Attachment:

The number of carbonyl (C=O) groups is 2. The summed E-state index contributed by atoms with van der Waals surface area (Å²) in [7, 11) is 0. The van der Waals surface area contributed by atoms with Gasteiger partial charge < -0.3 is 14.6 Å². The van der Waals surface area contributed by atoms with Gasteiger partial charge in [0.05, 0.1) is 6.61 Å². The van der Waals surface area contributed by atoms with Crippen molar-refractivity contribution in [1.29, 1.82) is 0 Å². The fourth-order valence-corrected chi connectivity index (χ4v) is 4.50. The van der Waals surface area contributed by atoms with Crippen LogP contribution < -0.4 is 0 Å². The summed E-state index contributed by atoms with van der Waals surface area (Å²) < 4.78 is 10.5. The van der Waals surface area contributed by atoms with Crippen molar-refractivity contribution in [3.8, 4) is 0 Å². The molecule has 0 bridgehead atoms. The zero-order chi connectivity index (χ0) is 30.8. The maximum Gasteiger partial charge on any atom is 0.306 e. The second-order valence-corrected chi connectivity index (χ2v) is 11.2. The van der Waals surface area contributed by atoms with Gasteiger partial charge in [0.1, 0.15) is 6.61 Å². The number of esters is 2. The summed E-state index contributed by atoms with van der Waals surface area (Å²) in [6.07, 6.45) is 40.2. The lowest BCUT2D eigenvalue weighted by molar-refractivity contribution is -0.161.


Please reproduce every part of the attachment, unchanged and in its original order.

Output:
The number of carbonyl (C=O) groups is 2. The summed E-state index contributed by atoms with van der Waals surface area (Å²) in [7, 11) is 0. The van der Waals surface area contributed by atoms with Gasteiger partial charge < -0.3 is 14.6 Å². The van der Waals surface area contributed by atoms with Gasteiger partial charge in [0.05, 0.1) is 6.61 Å². The van der Waals surface area contributed by atoms with Crippen molar-refractivity contribution in [1.29, 1.82) is 0 Å². The fourth-order valence-corrected chi connectivity index (χ4v) is 4.50. The van der Waals surface area contributed by atoms with Crippen LogP contribution < -0.4 is 0 Å². The summed E-state index contributed by atoms with van der Waals surface area (Å²) < 4.78 is 10.5. The van der Waals surface area contributed by atoms with Crippen molar-refractivity contribution in [3.8, 4) is 0 Å². The molecule has 0 bridgehead atoms. The zero-order chi connectivity index (χ0) is 30.8. The maximum Gasteiger partial charge on any atom is 0.306 e. The second-order valence-corrected chi connectivity index (χ2v) is 11.2. The van der Waals surface area contributed by atoms with Gasteiger partial charge in [0.1, 0.15) is 6.61 Å². The number of esters is 2. The summed E-state index contributed by atoms with van der Waals surface area (Å²) in [6.07, 6.45) is 40.2. The lowest BCUT2D eigenvalue weighted by molar-refractivity contribution is -0.161.